If you’ve watched any telly in the past few weeks then I’m sure you will have seen frequent adverts for the latest generation of on-demand services such as YouView, LoveFilm, Sky On-Demand, BT Vision, BBC iPlayer, etc. I get lots of questions about the performance of these services so I hope to clear up any confusion in this month’s column.

Many “Smart-TVs” and digital TV boxes and even DVD players are now being sold with streaming video services installed, and some older units are being upgraded in the background without your knowledge to support streaming. Almost all computers will also support Streaming services such as BBC iPlayer and 4OnDemand. Streaming media means that you can watch a program across the Internet , instead of watching it over the air or satellite while it’s being broadcast, and this means that you can choose what you watch and when.

A half-hour TV episode viewed via a Streaming service can be anywhere from 50MB to 500MB and this data enters your home via your Internet connection. A 500MB download would be an easy job for a fast business-class connection with a download time of about 5 minutes, and 500MB isn’t a problem either for homes located in big towns and especially towards the City Centre where the broadband is fast and reliable; but it’s common for our outlying villages and hamlets to be as low as 1 Mbps or 0.5 Mbps where a 500MB file could take more than 2 hours to download. And even worse, some rural broadband users have very unreliable connections which can drop for minutes at a time.  This slow and erratic speed can mean that many users face the all-too-familiar “buffering” message while their program tries to download.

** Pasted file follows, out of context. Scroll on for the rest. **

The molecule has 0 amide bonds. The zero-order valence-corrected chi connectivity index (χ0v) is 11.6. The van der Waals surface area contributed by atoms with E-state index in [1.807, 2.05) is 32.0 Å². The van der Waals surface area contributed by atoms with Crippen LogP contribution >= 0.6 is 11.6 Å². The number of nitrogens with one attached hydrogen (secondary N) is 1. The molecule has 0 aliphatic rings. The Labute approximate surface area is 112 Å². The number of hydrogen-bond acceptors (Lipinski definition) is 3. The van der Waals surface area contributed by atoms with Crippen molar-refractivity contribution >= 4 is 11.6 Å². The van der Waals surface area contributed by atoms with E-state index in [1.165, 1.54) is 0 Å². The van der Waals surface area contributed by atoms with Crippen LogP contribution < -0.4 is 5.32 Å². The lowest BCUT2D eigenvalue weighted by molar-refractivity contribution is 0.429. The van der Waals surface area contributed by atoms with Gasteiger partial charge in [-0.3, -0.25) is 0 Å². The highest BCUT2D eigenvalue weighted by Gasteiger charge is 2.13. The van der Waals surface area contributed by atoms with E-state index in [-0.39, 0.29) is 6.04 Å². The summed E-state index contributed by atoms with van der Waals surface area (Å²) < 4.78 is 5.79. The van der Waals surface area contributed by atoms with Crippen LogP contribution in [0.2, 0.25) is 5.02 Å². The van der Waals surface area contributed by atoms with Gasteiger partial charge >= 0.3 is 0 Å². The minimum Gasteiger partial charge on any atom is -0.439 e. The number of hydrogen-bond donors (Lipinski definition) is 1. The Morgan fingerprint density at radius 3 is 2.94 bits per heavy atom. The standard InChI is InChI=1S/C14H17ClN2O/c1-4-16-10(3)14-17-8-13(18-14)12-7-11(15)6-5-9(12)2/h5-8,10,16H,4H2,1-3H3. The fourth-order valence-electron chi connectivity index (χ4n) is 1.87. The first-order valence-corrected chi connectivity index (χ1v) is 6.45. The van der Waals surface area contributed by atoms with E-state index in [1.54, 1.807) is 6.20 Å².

The BT Vision boxes, Sky+ Boxes and some Smart TVs have internal video storage which is capable of pre-fetching the program from the Internet in advance. This means that you could download it today or overnight and watch it tomorrow without any risk of buffering or interruption, but sadly the people with devices who don’t have this kind of storage will just have to hope for faster or more reliable broadband connection.

If you’ve got a PC, Mac or Tablet, then you should be able to watch the BBC iPlayer and other online services for free, and some of these services also offer a download feature so you can download the whole episode and watch it when you’re ready.

A slow or unreliable Internet connection isn’t the only bottle-neck that affects Streaming Media services. Often wireless signal strength can be guilty of poor bandwidth and many Smart TV suppliers will recommend only a wired/cabled connection for their services. If it’s possible to install a dedicated data cable from your router then this will give you the best possible connection but if this isn’t possible due to decoration or the position in the house then it may be possible to use an EoP (Ethernet over Power) system to get a wired connection to your TV or Computer. These types of devices are also useful for improving wireless coverage across your house. I keep Solwise kits in stock from £30, so if you’d like a quick survey to see if these devices could benefit you then please get in touch. I’ll talk about improving your broadband, home network and wireless connection in my next article.

Remember that any TV programs that you download via your Internet connection will count towards your monthly bandwidth allowance, so if you have a metered broadband service or AUP on your account then keep an eye on your usage, it’s easy to rack-up 10GB of downloads once you start watching films online.

I hope you find this information useful. If you would like to see particular subjects covered then please feel free to ask at


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